We show quantitative results for referential expression detection in Table 3 with groundtruth as well as RPN predicted boxes, and qualitative results in Figure 3. An object is detected successfully when the corresponding detected bounding box has an IoU of 0.5 with the groundtruth box (in 3D for our model and in 2D for the baseline). Our model greatly outperforms the baseline for two reasons: a) it better detects objects in the scene despite heavy occlusions, and, b) even with groundtruth boxes, because the 3D representations of our model do not suffer from projection artifacts, they better generalize across camera viewpoints and object arrangements.

Figure 3: Detecting referential spatial expressions. Given a scene and a referential expression, our model localizes the object being referred to in 3D, while our baseline in 2D.

3.3 Manipulation instruction following

We test our model in its ability to map NL instructions to desired object goal configurations in 3D and supply costs for trajectory optimization of object placements of the form: . We compare against the 2D generative baseline of NIPS2018_7658 that generates object locations in 2D, and thus supply costs of the form: .

Simulation setup

We use the PyBullet Physics simulator bullet with similar setup as our CLEVR scenes. We use a simulated KUKA robot arm as our robotic platform. We use a cube and a bowl, using the same starting configuration for each scene, where the cube is held by the robot right above the bowl. The instruction described the desired location of the cube. The generated spatial offsets are then used to provide a cost function to learn a policy that guides the robot end-effector to the goal location. We use LQR-based trajectory optimization Tassa2014ControllimitedDD to minimize: . denotes the state at time step where the state is defined as a concatenated feature vector of the robot’s 3-dimensional end-effector position and the relative spatial location of the cube to the bowl. The actions are defined as the translational changes in the robot’s end-effector 3D position. We fix the end-effector to always point downwards, and we assume the cube to be grasped at the beginning of an episode.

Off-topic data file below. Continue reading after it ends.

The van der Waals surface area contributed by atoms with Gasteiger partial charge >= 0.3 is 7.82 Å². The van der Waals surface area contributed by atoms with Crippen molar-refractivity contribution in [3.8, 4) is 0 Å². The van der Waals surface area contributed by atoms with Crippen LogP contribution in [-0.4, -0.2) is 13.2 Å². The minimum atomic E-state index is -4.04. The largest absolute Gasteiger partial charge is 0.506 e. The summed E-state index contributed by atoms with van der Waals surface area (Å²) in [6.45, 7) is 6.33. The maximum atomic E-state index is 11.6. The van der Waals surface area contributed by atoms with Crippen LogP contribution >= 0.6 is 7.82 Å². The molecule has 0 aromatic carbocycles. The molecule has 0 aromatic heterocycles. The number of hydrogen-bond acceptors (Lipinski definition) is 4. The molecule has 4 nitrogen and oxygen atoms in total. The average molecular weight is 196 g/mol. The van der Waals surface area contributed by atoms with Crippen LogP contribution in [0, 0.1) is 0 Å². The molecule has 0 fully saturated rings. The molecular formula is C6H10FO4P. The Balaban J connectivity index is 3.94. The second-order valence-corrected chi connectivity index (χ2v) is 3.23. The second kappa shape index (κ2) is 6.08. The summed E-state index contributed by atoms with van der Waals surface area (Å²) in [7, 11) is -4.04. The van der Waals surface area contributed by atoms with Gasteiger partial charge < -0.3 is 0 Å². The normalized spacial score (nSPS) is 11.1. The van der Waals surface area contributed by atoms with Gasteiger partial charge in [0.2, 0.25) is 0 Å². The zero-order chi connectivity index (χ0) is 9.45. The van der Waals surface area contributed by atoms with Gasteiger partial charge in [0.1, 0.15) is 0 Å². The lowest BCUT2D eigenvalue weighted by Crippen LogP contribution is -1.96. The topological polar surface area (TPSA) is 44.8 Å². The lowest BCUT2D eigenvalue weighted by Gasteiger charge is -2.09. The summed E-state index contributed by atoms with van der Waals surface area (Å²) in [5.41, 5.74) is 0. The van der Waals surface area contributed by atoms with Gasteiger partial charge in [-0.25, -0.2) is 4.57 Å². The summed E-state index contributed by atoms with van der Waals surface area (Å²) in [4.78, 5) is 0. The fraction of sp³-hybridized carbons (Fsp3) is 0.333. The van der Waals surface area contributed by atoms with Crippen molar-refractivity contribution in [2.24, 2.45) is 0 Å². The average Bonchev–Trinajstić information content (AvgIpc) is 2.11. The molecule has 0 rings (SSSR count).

We show in Table 4 success rates for different spatial expressions, where we define success as placing a cube within a bounded cone around the orientation normal of a given expression. Success is defined as placing the cube within a 22.5 degree cone around the orientation normal and below the maximum height of the bowl. Goal locations provided in 2D do much worse than target object locations in 3D supplied by our model in guiding policy search. This is because 2D distances suffer from foreshortening and reflect planning distance worse than 3D ones. Videos of the learnt language-conditioned placement policies can be seen here : https://sites.google.com/view/embodiedlanguagegrounding/home

Language Exp. left left-behind left-front right right-behind right-front inside
Baseline 4/5 1/5 3/5 0/5 2/5 0/5 1/5
Ours 5/5 3/5 5/5 5/5 5/5 3/5 5/5
Table 4: Success rates for reaching desired goals specified by different language expressions.


The proposed model has two important limitations. First, it has been tested on a restricted domain of spatial object arrangements. Second, it relies on strong language supervision (parse trees), 3D object bounding boxes, and correspondences between object referents in the parse tree and 3D object boxes. Extending this language domain to actions and verbs, as well as relaxing such supervision by employing curricula Mao2019NeuroSymbolic, are direct avenues for future work.

4 Conclusion

We proposed models that learn to associate natural language utterances with compositional 3D feature representations of objects and scenes. We showed the benefits of the proposed models in affordability inference, 3D referential detection, and following object placement instructions. We believe our model is a first step towards injecting basic spatial common sense into language understanding, not by reading large amounts of text, but rather, linking language to visual simulations and exploiting the rich constraints for the 3D space. Going beyond basic spatial common sense would require learning dynamics, physics and mechanics of the grounding 3D feature space. This is the avenue of our future work.


Appendix A Appendix

Appendix B Overview of geometry-aware recurrent neural networks (GRNNs) commonsense